Get Started with Intel® SDK for OpenCL™ Applications 2017 for Linux* OS

Published: 08/17/2017  

Last Updated: 09/04/2018

By Michael R Carroll, Jeffrey McAllister

20180904 Note: Intel® SDK for OpenCL™ Applications 2019 Beta assumes a different system setup for Intel® Graphics Technology development. The 2019 SDK expects usage of the new Intel® Graphics Compute Runtime for OpenCL™ Driver (NEO implementation). The 2019 SDK is not compatible with the SRB5.0 OpenCL™ implementation. Please see the main Intel® SDK for OpenCL™ Applications Getting Started portal for more information on the 2019 SDK as it becomes available.

 

This article is a guide to get started using Intel® SDK for OpenCL™ Applications 2017 for Linux* OS with the SRB5 driver package. The SRB5.0 OpenCL™ implementation enables GEN9 Intel® Graphics Technology hardware acceleration, debug, and analysis features including Intel® VTune™ Amplifier support. To use Intel® SDK for OpenCL™ Applications 2017 with the drivers:

  1. Install an OpenCL™ driver.
  2. Install the Intel® SDK for OpenCL™ Applications 2017.
  3. Set up Eclipse*.

For more detail on SRB5.0 see the legacy deployment page for Intel® Runtimes enabling OpenCL™ Applications. Note neither SRB5.0 nor any derivatives are under active development. SRB5.0 will is not supported on 7th or 8th generation Intel® Core™ processors.

Step 1: Install a driver

This script shows the steps needed to install the SRB5 driver package in Ubuntu* 14.04, Ubuntu* 16.04, CentOS* 7.2, and CentOS* 7.3. The script automates downloading the driver package, installing prerequisites and user-mode components, patching the 4.7 kernel, and building it.

After reviewing the script and making any necessary edits for the specific development system, execute with root priveliges:

$ mv install_OCL_driver.sh_.txt install_OCL_driver.sh
$ chmod 755 install_OCL_driver.sh
$ sudo su
$ ./install_OCL_driver.sh install

Experimental: this version of the script has an option to skip the kernel patch/rebuild step. For newer kernels, such as the 4.8 default kernel for Ubuntu* 16.04, nearly all of OpenCL™ passes basic smoke tests. 

You can check your progress with the System Analyzer Utility.  If successful, you should see smoke test results looking like this at the bottom of the the system analyzer output:

--------------------------
Component Smoke Tests:
--------------------------
 [ OK ] OpenCL check:platform:Intel(R) OpenCL GPU OK CPU OK

 

Experimental installation without kernel patch or rebuild:

If using Ubuntu* 16.04 with the default 4.8 kernel you may be able to skip the kernel patch and rebuild steps.  This configuration works fairly well but several features (i.e. OpenCL™ 2.x device-side enqueue and shared virtual memory, VTune* GPU support) require patches.  Install without patches has been "smoke test" validated to check that it is viable to suggest for experimental use only, but it is not fully supported or certified.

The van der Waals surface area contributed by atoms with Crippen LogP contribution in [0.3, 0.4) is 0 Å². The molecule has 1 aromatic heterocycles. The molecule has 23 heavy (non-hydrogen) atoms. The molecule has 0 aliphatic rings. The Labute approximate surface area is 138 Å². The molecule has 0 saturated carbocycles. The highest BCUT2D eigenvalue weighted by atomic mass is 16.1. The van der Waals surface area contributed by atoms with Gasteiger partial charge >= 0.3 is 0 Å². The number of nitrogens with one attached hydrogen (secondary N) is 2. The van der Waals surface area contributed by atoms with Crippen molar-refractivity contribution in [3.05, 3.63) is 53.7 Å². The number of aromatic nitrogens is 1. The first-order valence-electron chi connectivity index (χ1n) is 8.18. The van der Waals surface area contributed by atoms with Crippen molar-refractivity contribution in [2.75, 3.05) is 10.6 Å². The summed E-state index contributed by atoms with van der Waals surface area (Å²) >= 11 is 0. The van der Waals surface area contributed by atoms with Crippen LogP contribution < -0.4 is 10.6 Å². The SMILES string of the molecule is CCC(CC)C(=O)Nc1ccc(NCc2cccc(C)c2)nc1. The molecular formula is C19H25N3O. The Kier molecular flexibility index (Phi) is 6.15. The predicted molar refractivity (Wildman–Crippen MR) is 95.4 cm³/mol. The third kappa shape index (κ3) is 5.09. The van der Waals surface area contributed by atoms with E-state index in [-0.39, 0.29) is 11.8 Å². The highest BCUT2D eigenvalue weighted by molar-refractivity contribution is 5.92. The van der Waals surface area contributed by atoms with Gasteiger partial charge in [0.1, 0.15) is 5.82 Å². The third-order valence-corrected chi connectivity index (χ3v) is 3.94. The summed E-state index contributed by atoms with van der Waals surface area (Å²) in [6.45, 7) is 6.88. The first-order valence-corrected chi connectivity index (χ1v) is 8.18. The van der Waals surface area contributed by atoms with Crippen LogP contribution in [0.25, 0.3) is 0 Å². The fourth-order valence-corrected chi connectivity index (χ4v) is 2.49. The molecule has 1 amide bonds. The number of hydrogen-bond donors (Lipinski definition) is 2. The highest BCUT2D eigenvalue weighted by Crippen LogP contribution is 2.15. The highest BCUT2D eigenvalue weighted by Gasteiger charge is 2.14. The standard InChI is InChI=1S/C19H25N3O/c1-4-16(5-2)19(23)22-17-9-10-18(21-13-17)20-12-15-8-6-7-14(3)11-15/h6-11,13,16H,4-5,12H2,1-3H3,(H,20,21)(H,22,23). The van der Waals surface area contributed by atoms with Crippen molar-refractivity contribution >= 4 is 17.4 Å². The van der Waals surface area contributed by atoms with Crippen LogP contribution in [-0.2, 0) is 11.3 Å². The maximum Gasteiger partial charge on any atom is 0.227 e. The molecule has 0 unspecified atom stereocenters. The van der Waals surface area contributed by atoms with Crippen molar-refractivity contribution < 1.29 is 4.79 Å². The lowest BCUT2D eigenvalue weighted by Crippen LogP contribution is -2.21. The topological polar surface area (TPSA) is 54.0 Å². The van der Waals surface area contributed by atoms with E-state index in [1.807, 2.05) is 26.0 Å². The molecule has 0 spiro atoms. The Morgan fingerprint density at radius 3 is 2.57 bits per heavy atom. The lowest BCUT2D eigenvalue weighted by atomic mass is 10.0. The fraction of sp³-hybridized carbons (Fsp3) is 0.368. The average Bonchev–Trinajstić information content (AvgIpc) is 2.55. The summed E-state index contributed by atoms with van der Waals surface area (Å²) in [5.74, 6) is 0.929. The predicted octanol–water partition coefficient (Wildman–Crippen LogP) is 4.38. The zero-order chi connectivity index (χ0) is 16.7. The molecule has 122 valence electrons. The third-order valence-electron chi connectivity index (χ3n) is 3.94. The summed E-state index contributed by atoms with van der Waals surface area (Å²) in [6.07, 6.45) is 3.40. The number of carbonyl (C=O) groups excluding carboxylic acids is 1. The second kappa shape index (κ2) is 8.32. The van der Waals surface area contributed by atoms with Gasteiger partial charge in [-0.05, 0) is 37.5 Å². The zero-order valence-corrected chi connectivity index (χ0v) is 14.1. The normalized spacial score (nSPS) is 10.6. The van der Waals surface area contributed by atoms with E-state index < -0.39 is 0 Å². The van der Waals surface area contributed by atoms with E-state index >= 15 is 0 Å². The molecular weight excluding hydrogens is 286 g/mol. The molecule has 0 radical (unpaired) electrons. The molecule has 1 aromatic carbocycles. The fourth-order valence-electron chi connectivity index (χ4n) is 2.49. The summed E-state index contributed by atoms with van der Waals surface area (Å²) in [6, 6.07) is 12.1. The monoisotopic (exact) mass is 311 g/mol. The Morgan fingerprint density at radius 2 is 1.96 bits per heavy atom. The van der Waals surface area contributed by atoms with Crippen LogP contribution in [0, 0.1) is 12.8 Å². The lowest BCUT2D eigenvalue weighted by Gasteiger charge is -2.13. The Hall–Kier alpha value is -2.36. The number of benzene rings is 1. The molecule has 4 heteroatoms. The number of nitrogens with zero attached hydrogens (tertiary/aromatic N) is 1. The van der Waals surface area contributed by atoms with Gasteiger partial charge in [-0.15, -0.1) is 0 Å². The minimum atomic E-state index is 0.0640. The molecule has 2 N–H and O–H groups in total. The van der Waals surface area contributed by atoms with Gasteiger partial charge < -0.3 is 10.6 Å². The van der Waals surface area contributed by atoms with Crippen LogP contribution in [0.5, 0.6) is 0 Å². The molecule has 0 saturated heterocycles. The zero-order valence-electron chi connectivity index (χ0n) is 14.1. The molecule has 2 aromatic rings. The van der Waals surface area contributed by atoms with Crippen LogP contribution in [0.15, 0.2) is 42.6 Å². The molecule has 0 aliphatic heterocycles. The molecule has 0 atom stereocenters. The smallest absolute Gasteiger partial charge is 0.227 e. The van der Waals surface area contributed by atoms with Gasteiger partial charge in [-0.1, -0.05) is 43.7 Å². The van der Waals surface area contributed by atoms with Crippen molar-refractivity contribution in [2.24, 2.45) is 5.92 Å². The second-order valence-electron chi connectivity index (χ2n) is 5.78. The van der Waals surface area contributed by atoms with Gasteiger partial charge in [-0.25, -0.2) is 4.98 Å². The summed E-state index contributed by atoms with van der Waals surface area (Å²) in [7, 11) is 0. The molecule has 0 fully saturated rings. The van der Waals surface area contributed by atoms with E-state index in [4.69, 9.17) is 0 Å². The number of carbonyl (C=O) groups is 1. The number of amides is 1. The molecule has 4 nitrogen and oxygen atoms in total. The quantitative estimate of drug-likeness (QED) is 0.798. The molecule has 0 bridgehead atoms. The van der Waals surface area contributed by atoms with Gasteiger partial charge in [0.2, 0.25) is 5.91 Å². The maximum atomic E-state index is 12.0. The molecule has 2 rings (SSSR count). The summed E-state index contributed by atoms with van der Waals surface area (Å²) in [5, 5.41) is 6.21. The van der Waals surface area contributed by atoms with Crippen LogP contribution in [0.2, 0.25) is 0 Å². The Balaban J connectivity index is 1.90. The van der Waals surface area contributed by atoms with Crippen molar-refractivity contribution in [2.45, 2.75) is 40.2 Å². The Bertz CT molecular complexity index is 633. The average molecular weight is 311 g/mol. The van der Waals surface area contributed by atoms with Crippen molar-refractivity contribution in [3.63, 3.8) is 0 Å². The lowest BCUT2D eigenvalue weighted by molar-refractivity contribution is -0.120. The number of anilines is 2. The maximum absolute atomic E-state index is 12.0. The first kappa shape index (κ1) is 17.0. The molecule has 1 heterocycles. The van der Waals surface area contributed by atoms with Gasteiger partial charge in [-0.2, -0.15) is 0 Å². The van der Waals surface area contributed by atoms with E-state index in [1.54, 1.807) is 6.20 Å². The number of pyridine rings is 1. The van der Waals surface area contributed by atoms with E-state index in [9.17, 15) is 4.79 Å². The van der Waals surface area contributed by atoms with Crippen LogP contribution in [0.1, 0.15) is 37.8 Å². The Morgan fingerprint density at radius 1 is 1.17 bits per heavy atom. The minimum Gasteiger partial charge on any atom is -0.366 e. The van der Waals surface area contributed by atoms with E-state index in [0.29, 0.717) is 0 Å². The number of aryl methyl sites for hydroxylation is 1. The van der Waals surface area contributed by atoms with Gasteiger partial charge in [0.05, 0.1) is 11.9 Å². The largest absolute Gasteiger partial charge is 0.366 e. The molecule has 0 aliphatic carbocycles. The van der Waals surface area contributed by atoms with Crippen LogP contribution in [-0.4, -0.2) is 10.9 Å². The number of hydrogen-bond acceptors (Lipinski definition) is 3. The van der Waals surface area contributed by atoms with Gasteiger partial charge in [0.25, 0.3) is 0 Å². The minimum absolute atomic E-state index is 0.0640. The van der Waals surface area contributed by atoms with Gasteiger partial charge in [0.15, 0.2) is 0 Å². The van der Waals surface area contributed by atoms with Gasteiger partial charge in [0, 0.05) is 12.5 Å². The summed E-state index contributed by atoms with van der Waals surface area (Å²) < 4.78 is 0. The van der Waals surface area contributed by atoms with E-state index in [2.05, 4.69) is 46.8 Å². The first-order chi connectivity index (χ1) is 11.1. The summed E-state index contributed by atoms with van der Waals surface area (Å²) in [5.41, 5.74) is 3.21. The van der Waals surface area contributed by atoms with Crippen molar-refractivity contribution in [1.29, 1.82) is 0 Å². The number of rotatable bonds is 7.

Step 2: Install the Intel® SDK for OpenCL™ Applications

This script shows install steps for prerequisites required for Intel® SDK for OpenCL™ Applications install on Ubuntu* OS. It was last checked with Ubuntu* OS 16.04.4 (linux 4.13.0-36-generic).

Summary of script operations:

  • Install oracle-java8-installer
  • Install mono
  • Install the appropriate libicu version (for Intel® Code Builder for OpenCL™ API plugin support)
  • Install dkms and lsb-core for driver support
  • Note: Update tools need to go out to the web. If your system requires a proxy for the web, make sure your environment variables are visible as root user.

To use the script, run the following commands:

$ mv install_SDK_prereq_ubuntu.sh_.txt install_SDK_prereq_ubuntu.sh
$ sudo su
$ ./install_SDK_prereq_ubuntu.sh

After prerequisites setup, execute the Intel® SDK for OpenCL™ Applications standalone version installer. 

Here is a kernel to test the Intel® SDK for OpenCL™ Applications installation:

__kernel void simpleAdd( 
                       __global int *pA,                       
                       __global int *pB,                       
                       __global int *pC)                       
{                                                               
    const int id = get_global_id(0);                                  
    pC[id] = pA[id] + pB[id];                                  
}                               

Check that the command line compiler ioc64 is installed and functioning. Note: /opt/intel/opencl/SDK/bin is the default path to the SDK's executable tools. Replace this path with the path used on the development system.:

$ /opt/intel/opencl/SDK/bin/ioc64 -input=simpleAdd.cl -asm

Expected output:

No command specified, using 'build' as default
OpenCL Intel(R) Graphics device was found!
Device name: Intel(R) HD Graphics
Device version: OpenCL 2.0 
Device vendor: Intel(R) Corporation
Device profile: FULL_PROFILE
fcl build 1 succeeded.
bcl build succeeded.

simpleAdd info:
	Maximum work-group size: 256
	Compiler work-group size: (0, 0, 0)
	Local memory size: 0
	Preferred multiple of work-group size: 32
	Minimum amount of private memory: 0

Build succeeded!

 

Step 3: Set up Eclipse*

Intel® SDK for OpenCL™ Applications works with Eclipse* MarsNeon, and Oxygen.

After installing, copy the CodeBuilder*.jar file from the SDK eclipse-plug-in folder to the Eclipse* dropins folder:

$ cd eclipse/dropins
$ find /opt/intel -name 'CodeBuilder*.jar' -exec cp {} . \;

Start Eclipse*. Intel® Code Builder for OpenCL API options should be available in Tools > Intel Code Builder for OpenCL API.

Product and Performance Information

1

Performance varies by use, configuration and other factors. Learn more at www.Intel.com/PerformanceIndex.